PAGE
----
Book Review (A little late)

Every time I do a book signing or speak at a conference, there is always one question that is asked. What advice do you have for a beginning writer? This is a hard question to answer in a short time. There are so many rules and things that beginning writers need to know. However, I always fall back on one item when asked this question.

Read, read, read.

Read everything you can get your hands on. I mean it. Everything. This serves several purposes. It helps you identify good writing from bad. It helps you learn sentence structure (and we all continually need to learn that). It helps you learn cadence. And it helps you increase your vocabulary. There are lots of other things it does too, but I think you get the picture.

I do have to confess one thing though. I was always told, by experienced authors giving the same advice, to read tons of stuff in the genre that you write. My confession is this… I almost never read anything in my own genre. When I do read mysteries, I tend to read it more as to picking it apart and finding fault with the work. Maybe it’s just me but I read everything I can get my hands on in other genres but not my own. I know its going against all of the advice I received but there you have it.

I especially like to read classical literature. Not that I really enjoy it, although I sometimes do. But it allows me to see how other people in other centuries wrote, but together sentences, created suspense, etc. The main caveat with reading older classics is that you have to realize that back when these were written the people didn’t move at the pace we do today. They didn’t have so many different things tugging at our attentions like we do today. They could actually take the time to explore parts of character interaction that would be quickly edited out by today’s standards. Is that a good thing or a bad thing? I’m unsure since I’ve only grown up in today’s society. I tend to skip exposition in the classics due to the total boringness of how much detail they go into. However, when I’m feeling especially energetic and patient, I will actually analysis how they do it.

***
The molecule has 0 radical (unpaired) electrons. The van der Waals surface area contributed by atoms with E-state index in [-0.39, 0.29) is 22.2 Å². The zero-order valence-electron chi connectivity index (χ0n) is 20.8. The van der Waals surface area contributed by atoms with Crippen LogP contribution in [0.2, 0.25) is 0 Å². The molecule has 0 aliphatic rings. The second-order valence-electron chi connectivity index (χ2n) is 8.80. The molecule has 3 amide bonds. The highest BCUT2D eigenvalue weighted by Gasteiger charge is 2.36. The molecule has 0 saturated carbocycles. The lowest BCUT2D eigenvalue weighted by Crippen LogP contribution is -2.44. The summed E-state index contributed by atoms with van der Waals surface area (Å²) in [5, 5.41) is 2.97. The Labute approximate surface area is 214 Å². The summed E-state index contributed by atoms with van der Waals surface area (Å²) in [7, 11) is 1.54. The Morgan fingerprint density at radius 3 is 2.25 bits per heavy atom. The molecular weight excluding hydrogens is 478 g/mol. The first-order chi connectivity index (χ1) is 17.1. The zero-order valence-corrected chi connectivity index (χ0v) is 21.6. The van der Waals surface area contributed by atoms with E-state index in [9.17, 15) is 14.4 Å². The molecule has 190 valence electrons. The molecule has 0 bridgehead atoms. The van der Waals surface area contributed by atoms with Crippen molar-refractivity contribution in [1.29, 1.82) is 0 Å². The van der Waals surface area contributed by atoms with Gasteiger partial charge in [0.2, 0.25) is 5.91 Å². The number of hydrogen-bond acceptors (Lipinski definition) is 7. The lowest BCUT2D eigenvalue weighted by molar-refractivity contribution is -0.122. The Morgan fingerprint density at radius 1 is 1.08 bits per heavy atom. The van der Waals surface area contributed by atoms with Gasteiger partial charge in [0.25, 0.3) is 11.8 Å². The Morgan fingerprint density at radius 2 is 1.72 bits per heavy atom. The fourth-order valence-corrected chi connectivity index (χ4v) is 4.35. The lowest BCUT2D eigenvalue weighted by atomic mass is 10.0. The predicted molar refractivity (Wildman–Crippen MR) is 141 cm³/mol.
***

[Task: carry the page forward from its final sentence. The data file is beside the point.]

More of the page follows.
With all of that being said, here are some of the best classics that I’ve read recently. (I miss my book groups in Boise, Id. They made me read one classic a month, one mystery a month, and one newer book a month.) These are the classics that I’ve studied… The Mysterious Island by Jules Verne, The Last of the Mohicans by James Fenimore Cooper, The Phantom of the Opera by Gaston Leroux, The Jungle Book by Rudyard Kipling, Silas Marner by George Elliot, anything by Edgar Allen Poe, Alice’s Adventures in Wonderland by Lewis Carroll, anything by Alexandre Dumas, Dracula by Bram Stoker, and many more. But these will get you started.

I won’t actually do a book review of the above other than to say I’ve read all of them and learned from all of them. So can you.

Stay tuned.

Angela Abderhalden is the author of the Mel Addison Mystery Series and is an Acquiring Editor for Seventh Wave Books, LLC.


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